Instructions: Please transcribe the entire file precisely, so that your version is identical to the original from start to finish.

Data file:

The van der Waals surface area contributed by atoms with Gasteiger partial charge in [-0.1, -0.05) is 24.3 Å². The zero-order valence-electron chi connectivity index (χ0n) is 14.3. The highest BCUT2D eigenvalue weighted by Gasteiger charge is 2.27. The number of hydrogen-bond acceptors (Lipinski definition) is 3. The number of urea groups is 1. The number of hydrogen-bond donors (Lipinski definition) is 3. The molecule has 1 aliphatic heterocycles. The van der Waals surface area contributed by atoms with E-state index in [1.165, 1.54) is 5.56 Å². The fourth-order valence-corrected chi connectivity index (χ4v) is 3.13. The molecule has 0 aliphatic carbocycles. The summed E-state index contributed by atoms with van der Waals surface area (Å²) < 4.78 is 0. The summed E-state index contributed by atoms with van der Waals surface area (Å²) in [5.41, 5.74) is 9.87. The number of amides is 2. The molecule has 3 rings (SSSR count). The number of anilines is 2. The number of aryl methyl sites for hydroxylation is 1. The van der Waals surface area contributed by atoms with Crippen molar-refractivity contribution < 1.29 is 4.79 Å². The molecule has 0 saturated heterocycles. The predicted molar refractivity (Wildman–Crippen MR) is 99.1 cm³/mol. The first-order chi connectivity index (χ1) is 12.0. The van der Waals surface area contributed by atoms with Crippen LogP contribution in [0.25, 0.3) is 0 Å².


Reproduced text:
The van der Waals surface area contributed by atoms with Gasteiger partial charge in [-0.1, -0.05) is 24.3 Å². The zero-order valence-electron chi connectivity index (χ0n) is 14.3. The highest BCUT2D eigenvalue weighted by Gasteiger charge is 2.27. The number of hydrogen-bond acceptors (Lipinski definition) is 3. The number of urea groups is 1. The number of hydrogen-bond donors (Lipinski definition) is 3. The molecule has 1 aliphatic heterocycles. The van der Waals surface area contributed by atoms with E-state index in [1.165, 1.54) is 5.56 Å². The fourth-order valence-corrected chi connectivity index (χ4v) is 3.13. The molecule has 0 aliphatic carbocycles. The summed E-state index contributed by atoms with van der Waals surface area (Å²) < 4.78 is 0. The summed E-state index contributed by atoms with van der Waals surface area (Å²) in [5.41, 5.74) is 9.87. The number of amides is 2. The molecule has 3 rings (SSSR count). The number of anilines is 2. The number of aryl methyl sites for hydroxylation is 1. The van der Waals surface area contributed by atoms with Crippen molar-refractivity contribution < 1.29 is 4.79 Å². The molecule has 0 saturated heterocycles. The predicted molar refractivity (Wildman–Crippen MR) is 99.1 cm³/mol. The first-order chi connectivity index (χ1) is 12.0. The van der Waals surface area contributed by atoms with Crippen LogP contribution in [0.25, 0.3) is 0 Å².